Referring also to FIG. 19, the locking mechanism 80 is disposed substantially within the distal cover 36 of the adaptor 30 and includes a release switch 81 (FIG. 18) disposed on an outer surface of the outer casing 31. A distal end portion 38 of the outer casing 31 defines a locking opening 82 and locking grooves 83. The release switch 81 includes a lock arm 85 extending distally therefrom. A switch-biasing member 81 a is operatively associated with the release switch 81 to urge the release switch 81 distally. A lock bar 84 is operatively associated with the release switch 81 such that longitudinal advancement or retraction of the release switch 81 effects longitudinal advancement or retraction of the lock bar 84 and longitudinal advancement or retraction of the lock bar 84 effects longitudinal advancement or retraction of the release switch 81 as detailed below. The lock bar 84 is disposed in one of the locking grooves 83. The articulation drum 72 defines an articulation interlock groove 86 that is aligned with the lock arm 85 when the articulation assembly 70 is in the straight configuration as shown in FIG. 20. A portion of the lock arm 85 may be in contact with the outer surface of the articulation cam 74 as shown in FIG. 21.

With particular reference to FIGS. 22-24, the distal end portion 38 of the outer casing 31 defines a lug lock 87 in communication with the locking groove 83. The lock arm 85 is disposed within the locking groove 83. The locking mechanism 80 has a locked configuration (FIG. 22) and an open configuration (FIG. 23). In the locked configuration, the lock bar 84 extends within the locking groove 83 past the lug lock 87. The switch biasing member 81 a (FIG. 19) biases the locking mechanism 80 towards the locked configuration. The release switch 81 may be engaged by a clinician to move the release switch 81 proximally against the switch-biasing member 81 a as shown in FIG. 23 or one of the guide lugs 47 may engage the lock bar 84 to move the lock bar 84 proximally to the unlocked configuration. It will be appreciated that the lock arm 85 must be aligned with the articulation lock groove 86 (FIG. 20) for the locking mechanism 80 to transition to the unlocked configuration (i.e., the articulation assembly must be in the straight configuration). For example, if the articulation assembly 70 is in the first or second articulated configurations, the articulation drum 72 will be positioned such that the articulation lock groove 86 will not be aligned with the lock arm 85 to prevent the locking mechanism 80 from transitioning to the unlocked configuration. Moreover, when the locking mechanism 80 is in the unlocked configuration, the lock arm 85 will prevent the articulation drum 72 from rotating and will prevent the articulation assembly 70 from transitioning to the straight configuration.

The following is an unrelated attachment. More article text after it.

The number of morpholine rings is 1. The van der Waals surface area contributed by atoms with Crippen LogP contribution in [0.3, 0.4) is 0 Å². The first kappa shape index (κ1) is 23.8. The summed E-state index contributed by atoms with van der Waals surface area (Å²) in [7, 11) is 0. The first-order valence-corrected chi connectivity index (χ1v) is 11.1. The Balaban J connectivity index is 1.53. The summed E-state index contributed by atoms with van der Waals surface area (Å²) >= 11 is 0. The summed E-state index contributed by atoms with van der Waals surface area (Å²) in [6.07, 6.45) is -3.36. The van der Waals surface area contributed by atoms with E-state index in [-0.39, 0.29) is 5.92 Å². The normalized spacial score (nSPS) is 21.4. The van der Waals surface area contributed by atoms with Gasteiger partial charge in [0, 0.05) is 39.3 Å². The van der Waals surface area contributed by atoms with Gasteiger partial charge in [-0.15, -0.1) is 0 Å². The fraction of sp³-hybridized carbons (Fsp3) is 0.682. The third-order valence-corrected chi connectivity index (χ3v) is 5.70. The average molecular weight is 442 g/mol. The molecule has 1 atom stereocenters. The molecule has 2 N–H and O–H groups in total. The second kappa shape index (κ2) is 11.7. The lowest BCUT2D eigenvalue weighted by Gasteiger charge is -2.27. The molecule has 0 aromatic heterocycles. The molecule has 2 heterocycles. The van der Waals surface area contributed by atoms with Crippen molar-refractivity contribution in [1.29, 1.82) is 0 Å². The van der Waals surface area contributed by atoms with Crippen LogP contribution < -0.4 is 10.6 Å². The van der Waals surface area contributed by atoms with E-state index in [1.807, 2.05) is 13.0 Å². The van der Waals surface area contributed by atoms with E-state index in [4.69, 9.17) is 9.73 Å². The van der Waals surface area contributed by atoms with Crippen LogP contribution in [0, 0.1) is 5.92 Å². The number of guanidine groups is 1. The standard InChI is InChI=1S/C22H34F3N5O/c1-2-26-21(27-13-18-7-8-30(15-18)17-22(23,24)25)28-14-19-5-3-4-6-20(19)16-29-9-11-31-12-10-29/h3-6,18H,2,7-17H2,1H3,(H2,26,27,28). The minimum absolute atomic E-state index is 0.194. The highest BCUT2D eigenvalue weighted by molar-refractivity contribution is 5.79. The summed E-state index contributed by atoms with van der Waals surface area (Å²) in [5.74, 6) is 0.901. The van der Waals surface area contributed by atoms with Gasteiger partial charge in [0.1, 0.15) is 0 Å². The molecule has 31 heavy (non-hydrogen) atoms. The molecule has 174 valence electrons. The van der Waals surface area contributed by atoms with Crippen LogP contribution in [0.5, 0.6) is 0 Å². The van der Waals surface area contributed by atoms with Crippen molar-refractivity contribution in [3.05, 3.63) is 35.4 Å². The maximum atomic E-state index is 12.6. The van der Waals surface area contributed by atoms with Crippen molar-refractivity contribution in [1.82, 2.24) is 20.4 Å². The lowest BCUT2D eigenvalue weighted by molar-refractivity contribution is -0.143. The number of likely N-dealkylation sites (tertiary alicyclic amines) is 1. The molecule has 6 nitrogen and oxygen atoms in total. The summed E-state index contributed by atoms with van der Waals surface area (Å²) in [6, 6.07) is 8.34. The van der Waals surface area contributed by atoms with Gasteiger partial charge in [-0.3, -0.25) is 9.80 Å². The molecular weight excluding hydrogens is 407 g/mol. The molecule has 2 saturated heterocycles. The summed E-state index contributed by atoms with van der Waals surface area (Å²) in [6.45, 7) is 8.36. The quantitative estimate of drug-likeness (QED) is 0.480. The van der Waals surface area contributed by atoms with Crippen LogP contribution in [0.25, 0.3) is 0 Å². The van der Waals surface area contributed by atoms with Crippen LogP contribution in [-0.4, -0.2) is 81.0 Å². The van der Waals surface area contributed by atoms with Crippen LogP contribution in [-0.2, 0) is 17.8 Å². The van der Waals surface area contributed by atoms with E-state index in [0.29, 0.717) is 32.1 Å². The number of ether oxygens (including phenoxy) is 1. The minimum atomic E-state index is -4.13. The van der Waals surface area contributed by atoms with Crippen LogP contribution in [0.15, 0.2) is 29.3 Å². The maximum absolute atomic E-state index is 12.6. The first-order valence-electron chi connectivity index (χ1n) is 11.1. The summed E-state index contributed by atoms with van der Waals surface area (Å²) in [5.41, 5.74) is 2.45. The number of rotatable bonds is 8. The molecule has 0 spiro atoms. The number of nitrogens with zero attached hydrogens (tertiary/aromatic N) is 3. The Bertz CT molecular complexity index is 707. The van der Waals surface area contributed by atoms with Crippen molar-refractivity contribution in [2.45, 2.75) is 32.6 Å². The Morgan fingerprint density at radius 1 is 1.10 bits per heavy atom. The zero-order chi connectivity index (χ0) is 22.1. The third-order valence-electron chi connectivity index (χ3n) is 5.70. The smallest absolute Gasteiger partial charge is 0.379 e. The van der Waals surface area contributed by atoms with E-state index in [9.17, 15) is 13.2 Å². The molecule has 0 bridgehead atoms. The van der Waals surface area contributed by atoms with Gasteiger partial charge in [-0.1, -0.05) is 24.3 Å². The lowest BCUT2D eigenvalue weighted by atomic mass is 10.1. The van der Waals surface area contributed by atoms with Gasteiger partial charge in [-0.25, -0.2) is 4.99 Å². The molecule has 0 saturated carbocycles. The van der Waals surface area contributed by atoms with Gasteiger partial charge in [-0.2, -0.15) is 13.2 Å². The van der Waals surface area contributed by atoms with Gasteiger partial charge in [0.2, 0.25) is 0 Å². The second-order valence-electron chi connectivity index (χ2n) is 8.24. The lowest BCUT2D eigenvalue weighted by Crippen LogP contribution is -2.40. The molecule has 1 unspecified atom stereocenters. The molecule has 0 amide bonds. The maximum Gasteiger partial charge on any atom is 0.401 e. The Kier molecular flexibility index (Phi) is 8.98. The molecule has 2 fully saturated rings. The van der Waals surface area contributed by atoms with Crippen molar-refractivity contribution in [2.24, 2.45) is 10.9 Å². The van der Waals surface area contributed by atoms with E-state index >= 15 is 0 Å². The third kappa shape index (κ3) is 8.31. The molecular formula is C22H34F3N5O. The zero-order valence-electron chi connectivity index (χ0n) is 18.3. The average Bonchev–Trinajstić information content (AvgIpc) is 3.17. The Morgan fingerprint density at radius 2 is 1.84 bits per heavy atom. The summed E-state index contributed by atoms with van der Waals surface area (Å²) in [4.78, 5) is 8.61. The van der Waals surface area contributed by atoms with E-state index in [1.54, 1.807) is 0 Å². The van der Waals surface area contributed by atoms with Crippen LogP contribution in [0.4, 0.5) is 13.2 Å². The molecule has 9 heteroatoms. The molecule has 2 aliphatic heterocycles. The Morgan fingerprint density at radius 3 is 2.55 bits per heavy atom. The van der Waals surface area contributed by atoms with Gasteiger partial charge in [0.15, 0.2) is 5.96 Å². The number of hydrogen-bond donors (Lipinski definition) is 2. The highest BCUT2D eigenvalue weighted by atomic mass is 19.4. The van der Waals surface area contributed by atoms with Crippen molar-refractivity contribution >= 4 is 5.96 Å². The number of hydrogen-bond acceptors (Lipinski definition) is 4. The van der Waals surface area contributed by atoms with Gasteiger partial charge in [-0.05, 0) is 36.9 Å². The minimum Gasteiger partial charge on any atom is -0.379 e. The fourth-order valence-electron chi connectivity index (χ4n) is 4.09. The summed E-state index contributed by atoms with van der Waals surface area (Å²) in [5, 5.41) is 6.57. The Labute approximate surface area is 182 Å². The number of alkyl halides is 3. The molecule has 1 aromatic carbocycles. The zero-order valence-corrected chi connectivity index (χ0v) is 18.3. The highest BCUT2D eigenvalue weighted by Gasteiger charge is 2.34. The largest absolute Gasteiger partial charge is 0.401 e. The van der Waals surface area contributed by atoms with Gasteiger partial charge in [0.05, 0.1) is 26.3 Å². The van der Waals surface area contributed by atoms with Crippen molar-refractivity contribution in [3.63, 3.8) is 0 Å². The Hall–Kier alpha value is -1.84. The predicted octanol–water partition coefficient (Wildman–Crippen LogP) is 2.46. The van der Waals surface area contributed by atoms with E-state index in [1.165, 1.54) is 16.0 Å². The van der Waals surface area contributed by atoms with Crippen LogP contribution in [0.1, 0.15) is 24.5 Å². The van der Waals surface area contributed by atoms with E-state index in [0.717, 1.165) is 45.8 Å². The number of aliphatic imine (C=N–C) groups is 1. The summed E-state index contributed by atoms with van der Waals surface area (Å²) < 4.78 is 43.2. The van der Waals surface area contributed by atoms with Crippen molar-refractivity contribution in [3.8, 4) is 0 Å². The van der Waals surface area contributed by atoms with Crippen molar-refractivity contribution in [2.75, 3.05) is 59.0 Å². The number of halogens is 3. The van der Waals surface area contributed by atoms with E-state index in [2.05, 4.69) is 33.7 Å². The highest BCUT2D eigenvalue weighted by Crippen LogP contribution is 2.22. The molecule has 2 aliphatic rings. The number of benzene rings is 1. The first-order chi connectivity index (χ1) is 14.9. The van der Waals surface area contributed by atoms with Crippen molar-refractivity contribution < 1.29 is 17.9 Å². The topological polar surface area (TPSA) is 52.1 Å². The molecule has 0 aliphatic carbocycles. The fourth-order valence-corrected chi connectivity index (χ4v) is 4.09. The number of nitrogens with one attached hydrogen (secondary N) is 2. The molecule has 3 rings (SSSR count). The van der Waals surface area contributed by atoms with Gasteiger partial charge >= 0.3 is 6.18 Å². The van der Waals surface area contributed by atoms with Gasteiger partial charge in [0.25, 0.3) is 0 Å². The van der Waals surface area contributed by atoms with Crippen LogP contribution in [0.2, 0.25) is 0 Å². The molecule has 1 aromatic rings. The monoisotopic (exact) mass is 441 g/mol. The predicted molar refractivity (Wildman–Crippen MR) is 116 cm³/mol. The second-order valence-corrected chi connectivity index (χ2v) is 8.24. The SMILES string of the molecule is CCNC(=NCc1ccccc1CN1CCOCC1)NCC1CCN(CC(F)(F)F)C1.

When the connector 44 of the stitching loading unit 40 engages the adaptor 30, the guide lugs 47 are aligned with the locking grooves 83. As shown in FIG. 24, when the guide lugs 47 slide proximally within the locking grooves 83, one of the guide lugs 47 may engage the lock bar 84 to urge the locking mechanism 80 to the unlocked configuration. When the guide lugs 47 abut the lock bar 84 in the unlocked configuration, the stitching loading unit 40 is rotated relative to the adaptor 30 to rotate the guiding lug 47 into the lug lock 87 as shown in FIG. 25. The locking mechanism 80 then returns to the locked configuration such that the lock bar 84 extends within the locking groove 83 to capture the guiding lug 47 within the lug lock 87 as shown in FIG. 26.